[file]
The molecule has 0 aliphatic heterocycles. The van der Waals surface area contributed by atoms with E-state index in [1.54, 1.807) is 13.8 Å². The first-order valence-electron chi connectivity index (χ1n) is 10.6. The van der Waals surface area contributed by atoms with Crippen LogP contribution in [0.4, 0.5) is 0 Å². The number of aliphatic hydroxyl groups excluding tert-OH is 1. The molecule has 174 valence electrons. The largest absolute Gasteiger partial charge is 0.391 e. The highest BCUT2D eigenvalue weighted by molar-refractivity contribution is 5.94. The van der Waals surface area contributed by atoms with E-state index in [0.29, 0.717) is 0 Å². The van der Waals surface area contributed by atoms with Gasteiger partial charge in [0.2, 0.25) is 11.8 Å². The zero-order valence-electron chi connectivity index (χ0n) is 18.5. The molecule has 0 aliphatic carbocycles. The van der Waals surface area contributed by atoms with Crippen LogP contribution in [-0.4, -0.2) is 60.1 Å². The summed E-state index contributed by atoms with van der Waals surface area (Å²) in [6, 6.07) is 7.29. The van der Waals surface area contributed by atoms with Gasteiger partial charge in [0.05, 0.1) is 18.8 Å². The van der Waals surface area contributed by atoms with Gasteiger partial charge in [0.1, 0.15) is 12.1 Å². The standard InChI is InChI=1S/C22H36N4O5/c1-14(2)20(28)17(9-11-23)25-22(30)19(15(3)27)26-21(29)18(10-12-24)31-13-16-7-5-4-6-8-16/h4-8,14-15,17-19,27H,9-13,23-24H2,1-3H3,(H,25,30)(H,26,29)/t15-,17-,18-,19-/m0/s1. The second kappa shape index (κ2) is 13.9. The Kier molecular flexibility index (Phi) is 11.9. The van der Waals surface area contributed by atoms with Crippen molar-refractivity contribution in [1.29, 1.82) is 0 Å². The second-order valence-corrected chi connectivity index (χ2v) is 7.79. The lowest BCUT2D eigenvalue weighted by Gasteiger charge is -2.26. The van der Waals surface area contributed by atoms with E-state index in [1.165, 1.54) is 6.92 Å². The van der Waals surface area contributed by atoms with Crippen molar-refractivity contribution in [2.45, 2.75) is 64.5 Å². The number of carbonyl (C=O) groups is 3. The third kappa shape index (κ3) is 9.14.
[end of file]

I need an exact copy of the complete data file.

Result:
The molecule has 0 aliphatic heterocycles. The van der Waals surface area contributed by atoms with E-state index in [1.54, 1.807) is 13.8 Å². The first-order valence-electron chi connectivity index (χ1n) is 10.6. The van der Waals surface area contributed by atoms with Crippen LogP contribution in [0.4, 0.5) is 0 Å². The number of aliphatic hydroxyl groups excluding tert-OH is 1. The molecule has 174 valence electrons. The largest absolute Gasteiger partial charge is 0.391 e. The highest BCUT2D eigenvalue weighted by molar-refractivity contribution is 5.94. The van der Waals surface area contributed by atoms with E-state index in [0.29, 0.717) is 0 Å². The van der Waals surface area contributed by atoms with Gasteiger partial charge in [0.2, 0.25) is 11.8 Å². The zero-order valence-electron chi connectivity index (χ0n) is 18.5. The molecule has 0 aliphatic carbocycles. The van der Waals surface area contributed by atoms with Crippen LogP contribution in [-0.4, -0.2) is 60.1 Å². The summed E-state index contributed by atoms with van der Waals surface area (Å²) in [6, 6.07) is 7.29. The van der Waals surface area contributed by atoms with Gasteiger partial charge in [0.05, 0.1) is 18.8 Å². The van der Waals surface area contributed by atoms with Gasteiger partial charge in [0.1, 0.15) is 12.1 Å². The standard InChI is InChI=1S/C22H36N4O5/c1-14(2)20(28)17(9-11-23)25-22(30)19(15(3)27)26-21(29)18(10-12-24)31-13-16-7-5-4-6-8-16/h4-8,14-15,17-19,27H,9-13,23-24H2,1-3H3,(H,25,30)(H,26,29)/t15-,17-,18-,19-/m0/s1. The second kappa shape index (κ2) is 13.9. The Kier molecular flexibility index (Phi) is 11.9. The van der Waals surface area contributed by atoms with Crippen molar-refractivity contribution in [1.29, 1.82) is 0 Å². The second-order valence-corrected chi connectivity index (χ2v) is 7.79. The lowest BCUT2D eigenvalue weighted by Gasteiger charge is -2.26. The van der Waals surface area contributed by atoms with E-state index in [1.165, 1.54) is 6.92 Å². The van der Waals surface area contributed by atoms with Crippen molar-refractivity contribution in [2.45, 2.75) is 64.5 Å². The number of carbonyl (C=O) groups is 3. The third kappa shape index (κ3) is 9.14.